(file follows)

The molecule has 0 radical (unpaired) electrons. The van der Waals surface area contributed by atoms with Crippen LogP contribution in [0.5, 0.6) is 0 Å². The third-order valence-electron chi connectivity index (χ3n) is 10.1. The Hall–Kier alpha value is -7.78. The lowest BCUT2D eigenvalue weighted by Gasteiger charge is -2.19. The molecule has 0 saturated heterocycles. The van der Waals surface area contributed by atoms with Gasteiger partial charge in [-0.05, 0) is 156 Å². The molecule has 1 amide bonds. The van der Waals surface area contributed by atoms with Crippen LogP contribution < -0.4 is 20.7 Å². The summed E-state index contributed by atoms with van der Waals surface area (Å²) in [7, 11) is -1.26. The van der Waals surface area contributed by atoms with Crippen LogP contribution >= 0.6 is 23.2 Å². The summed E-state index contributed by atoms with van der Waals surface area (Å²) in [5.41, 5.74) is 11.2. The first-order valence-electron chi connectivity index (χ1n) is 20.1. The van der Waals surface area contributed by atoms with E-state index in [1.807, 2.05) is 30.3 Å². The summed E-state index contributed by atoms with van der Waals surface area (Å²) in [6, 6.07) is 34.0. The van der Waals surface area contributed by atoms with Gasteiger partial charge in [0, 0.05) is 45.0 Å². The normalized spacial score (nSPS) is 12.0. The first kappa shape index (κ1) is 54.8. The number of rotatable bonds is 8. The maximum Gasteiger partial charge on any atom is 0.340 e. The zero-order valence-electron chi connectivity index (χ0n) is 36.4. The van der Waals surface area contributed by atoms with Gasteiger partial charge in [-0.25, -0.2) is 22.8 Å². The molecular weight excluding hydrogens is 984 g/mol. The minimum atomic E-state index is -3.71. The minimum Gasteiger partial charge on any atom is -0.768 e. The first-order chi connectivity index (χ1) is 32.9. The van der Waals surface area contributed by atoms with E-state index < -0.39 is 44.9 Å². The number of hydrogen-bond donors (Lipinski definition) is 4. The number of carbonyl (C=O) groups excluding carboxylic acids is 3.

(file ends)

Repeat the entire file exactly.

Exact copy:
The molecule has 0 radical (unpaired) electrons. The van der Waals surface area contributed by atoms with Crippen LogP contribution in [0.5, 0.6) is 0 Å². The third-order valence-electron chi connectivity index (χ3n) is 10.1. The Hall–Kier alpha value is -7.78. The lowest BCUT2D eigenvalue weighted by Gasteiger charge is -2.19. The molecule has 0 saturated heterocycles. The van der Waals surface area contributed by atoms with Gasteiger partial charge in [-0.05, 0) is 156 Å². The molecule has 1 amide bonds. The van der Waals surface area contributed by atoms with Crippen LogP contribution < -0.4 is 20.7 Å². The summed E-state index contributed by atoms with van der Waals surface area (Å²) in [7, 11) is -1.26. The van der Waals surface area contributed by atoms with Crippen LogP contribution >= 0.6 is 23.2 Å². The summed E-state index contributed by atoms with van der Waals surface area (Å²) in [5.41, 5.74) is 11.2. The first-order valence-electron chi connectivity index (χ1n) is 20.1. The van der Waals surface area contributed by atoms with E-state index in [1.807, 2.05) is 30.3 Å². The summed E-state index contributed by atoms with van der Waals surface area (Å²) in [6, 6.07) is 34.0. The van der Waals surface area contributed by atoms with Gasteiger partial charge in [0, 0.05) is 45.0 Å². The normalized spacial score (nSPS) is 12.0. The first kappa shape index (κ1) is 54.8. The number of rotatable bonds is 8. The maximum Gasteiger partial charge on any atom is 0.340 e. The zero-order valence-electron chi connectivity index (χ0n) is 36.4. The van der Waals surface area contributed by atoms with Gasteiger partial charge in [-0.25, -0.2) is 22.8 Å². The molecular weight excluding hydrogens is 984 g/mol. The minimum atomic E-state index is -3.71. The minimum Gasteiger partial charge on any atom is -0.768 e. The first-order chi connectivity index (χ1) is 32.9. The van der Waals surface area contributed by atoms with E-state index < -0.39 is 44.9 Å². The number of hydrogen-bond donors (Lipinski definition) is 4. The number of carbonyl (C=O) groups excluding carboxylic acids is 3.